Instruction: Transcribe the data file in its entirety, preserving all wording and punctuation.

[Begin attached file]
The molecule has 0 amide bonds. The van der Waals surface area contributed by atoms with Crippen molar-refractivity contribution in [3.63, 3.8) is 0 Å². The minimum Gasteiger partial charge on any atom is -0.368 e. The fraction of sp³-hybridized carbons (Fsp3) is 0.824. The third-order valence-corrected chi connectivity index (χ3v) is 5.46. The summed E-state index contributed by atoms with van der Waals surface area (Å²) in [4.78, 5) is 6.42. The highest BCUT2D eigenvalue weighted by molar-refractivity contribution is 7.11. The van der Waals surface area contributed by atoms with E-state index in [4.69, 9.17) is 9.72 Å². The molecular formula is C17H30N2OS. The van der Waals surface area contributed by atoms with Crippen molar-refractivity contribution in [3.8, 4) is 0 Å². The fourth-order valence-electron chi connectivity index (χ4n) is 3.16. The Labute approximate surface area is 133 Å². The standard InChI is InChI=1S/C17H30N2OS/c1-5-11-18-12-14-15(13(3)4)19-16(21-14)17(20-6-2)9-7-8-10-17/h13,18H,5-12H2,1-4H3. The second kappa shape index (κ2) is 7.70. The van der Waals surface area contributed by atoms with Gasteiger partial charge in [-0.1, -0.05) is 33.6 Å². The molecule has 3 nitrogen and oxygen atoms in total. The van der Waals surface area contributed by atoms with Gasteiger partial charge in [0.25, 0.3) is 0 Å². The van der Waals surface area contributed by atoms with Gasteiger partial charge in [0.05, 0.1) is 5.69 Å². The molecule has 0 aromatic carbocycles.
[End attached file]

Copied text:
The molecule has 0 amide bonds. The van der Waals surface area contributed by atoms with Crippen molar-refractivity contribution in [3.63, 3.8) is 0 Å². The minimum Gasteiger partial charge on any atom is -0.368 e. The fraction of sp³-hybridized carbons (Fsp3) is 0.824. The third-order valence-corrected chi connectivity index (χ3v) is 5.46. The summed E-state index contributed by atoms with van der Waals surface area (Å²) in [4.78, 5) is 6.42. The highest BCUT2D eigenvalue weighted by molar-refractivity contribution is 7.11. The van der Waals surface area contributed by atoms with E-state index in [4.69, 9.17) is 9.72 Å². The molecular formula is C17H30N2OS. The van der Waals surface area contributed by atoms with Crippen molar-refractivity contribution in [3.8, 4) is 0 Å². The fourth-order valence-electron chi connectivity index (χ4n) is 3.16. The Labute approximate surface area is 133 Å². The standard InChI is InChI=1S/C17H30N2OS/c1-5-11-18-12-14-15(13(3)4)19-16(21-14)17(20-6-2)9-7-8-10-17/h13,18H,5-12H2,1-4H3. The second kappa shape index (κ2) is 7.70. The van der Waals surface area contributed by atoms with Gasteiger partial charge in [-0.1, -0.05) is 33.6 Å². The molecule has 3 nitrogen and oxygen atoms in total. The van der Waals surface area contributed by atoms with Gasteiger partial charge in [0.25, 0.3) is 0 Å². The van der Waals surface area contributed by atoms with Gasteiger partial charge in [0.05, 0.1) is 5.69 Å². The molecule has 0 aromatic carbocycles.